Artificial limbs have advanced quite a bit since the days of the pirate peg leg, but not nearly enough for DARPA. The Pentagon agency has kicked off a new phase of its "Revolutionizing Prosthetics" program that sets the hefty goal of creating a fully-functional human limb directly controlled by the brain within five years, according to Wired's Danger Room.
DARPA has already backed the "Luke" prosthetic arm controlled by foot-operated joysticks, the brainchild of Segway inventor Dean Kamen. But the neurally-controlled prosthetic project requires scientists to make neural-recording interfaces that last longer than their current measly two-year lifespan.
A more sensitive interface that detects more brain activity would also be good. DARPA's existing prototypes can only transmit 500 events per second, compared to the thousands of neural communications involved in a simple motion such as using an arm to eat.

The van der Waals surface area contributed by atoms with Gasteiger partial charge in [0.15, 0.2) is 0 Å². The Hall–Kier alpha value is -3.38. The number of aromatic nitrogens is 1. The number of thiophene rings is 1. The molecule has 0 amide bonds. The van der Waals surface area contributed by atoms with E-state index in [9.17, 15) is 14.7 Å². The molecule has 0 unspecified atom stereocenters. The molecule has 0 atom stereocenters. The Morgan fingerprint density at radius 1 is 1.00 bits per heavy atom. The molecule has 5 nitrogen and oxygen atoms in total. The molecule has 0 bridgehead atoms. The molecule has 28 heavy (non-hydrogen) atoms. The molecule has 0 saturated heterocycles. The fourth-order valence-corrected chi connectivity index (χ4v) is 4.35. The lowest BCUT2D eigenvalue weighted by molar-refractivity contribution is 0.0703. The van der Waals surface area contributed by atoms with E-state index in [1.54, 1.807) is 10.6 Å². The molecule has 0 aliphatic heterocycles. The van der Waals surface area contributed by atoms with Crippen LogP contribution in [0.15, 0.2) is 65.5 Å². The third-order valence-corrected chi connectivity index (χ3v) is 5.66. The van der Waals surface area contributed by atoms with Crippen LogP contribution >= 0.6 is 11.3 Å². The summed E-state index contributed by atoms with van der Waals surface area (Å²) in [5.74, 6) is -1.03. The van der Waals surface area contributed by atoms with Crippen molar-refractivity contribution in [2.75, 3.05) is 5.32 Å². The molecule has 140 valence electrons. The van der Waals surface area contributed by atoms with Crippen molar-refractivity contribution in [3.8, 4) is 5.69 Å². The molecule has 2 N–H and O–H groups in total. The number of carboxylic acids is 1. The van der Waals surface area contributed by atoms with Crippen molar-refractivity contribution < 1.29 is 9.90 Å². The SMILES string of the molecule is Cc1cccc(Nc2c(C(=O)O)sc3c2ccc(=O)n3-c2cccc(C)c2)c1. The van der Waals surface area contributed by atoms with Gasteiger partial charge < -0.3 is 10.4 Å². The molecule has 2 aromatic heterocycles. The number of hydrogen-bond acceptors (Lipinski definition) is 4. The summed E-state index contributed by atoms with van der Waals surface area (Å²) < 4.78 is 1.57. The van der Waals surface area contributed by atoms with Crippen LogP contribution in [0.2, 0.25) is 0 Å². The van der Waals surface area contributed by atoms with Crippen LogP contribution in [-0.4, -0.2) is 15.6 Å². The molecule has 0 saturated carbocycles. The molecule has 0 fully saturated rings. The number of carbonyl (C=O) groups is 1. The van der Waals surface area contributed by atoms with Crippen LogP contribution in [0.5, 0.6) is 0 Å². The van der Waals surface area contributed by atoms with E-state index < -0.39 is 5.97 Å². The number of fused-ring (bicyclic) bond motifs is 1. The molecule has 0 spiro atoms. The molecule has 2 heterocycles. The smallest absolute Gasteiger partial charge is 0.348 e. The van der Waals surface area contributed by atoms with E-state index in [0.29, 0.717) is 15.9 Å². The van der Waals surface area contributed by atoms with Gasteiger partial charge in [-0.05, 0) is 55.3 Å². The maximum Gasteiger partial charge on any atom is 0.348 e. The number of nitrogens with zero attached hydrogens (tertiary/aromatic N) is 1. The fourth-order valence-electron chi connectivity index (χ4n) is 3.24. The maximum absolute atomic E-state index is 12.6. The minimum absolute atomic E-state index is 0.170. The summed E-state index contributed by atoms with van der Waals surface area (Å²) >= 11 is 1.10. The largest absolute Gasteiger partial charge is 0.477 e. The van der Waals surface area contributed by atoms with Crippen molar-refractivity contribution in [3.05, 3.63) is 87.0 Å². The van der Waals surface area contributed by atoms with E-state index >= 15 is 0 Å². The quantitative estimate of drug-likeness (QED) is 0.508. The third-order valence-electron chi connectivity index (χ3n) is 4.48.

The new goal for neurally-controlled limbs is a prosthetic that has a 70-year lifespan and perfect integration with the human body. But as Wired's Danger Room notes, DARPA has already planned for failures by encouraging researchers to push the limits of current interfaces -- better to study failure in a lab before a military veteran finds that his or her device has stopped working.
Given that this is DARPA, the project also mentions using brain implants that interface directly with the human nervous system. Sounds like the agency managers might want a chat with Intel's researchers.
[via Wired's Danger Room]
Third guy from the right is demo-ing the new Tony Stark Prosthetic leg.....
Why not use the money spent on prosthetic research Robot Soldiers and send them to war, not people?!!!
because there would be no dispute between people and there would be no point of fighting.
Oh I realize technology has advanced light years from Mr Peg days, but gee this must be such a tough road for these peopel. As the disablity is so visable and it must challenge the balance and have some negative side affects with their body.
Comment without comment:
"When the Army considers the cost of upgrading its Humvee fleet, it should take time to consider the cost of each soldier it loses as a result of antiquated equipment, and the subsequent impact of that soldier’s loss..."
Capt. Wayne Hommer USA.
(the pen name of a U.S. Army officer serving on active duty in Iraq)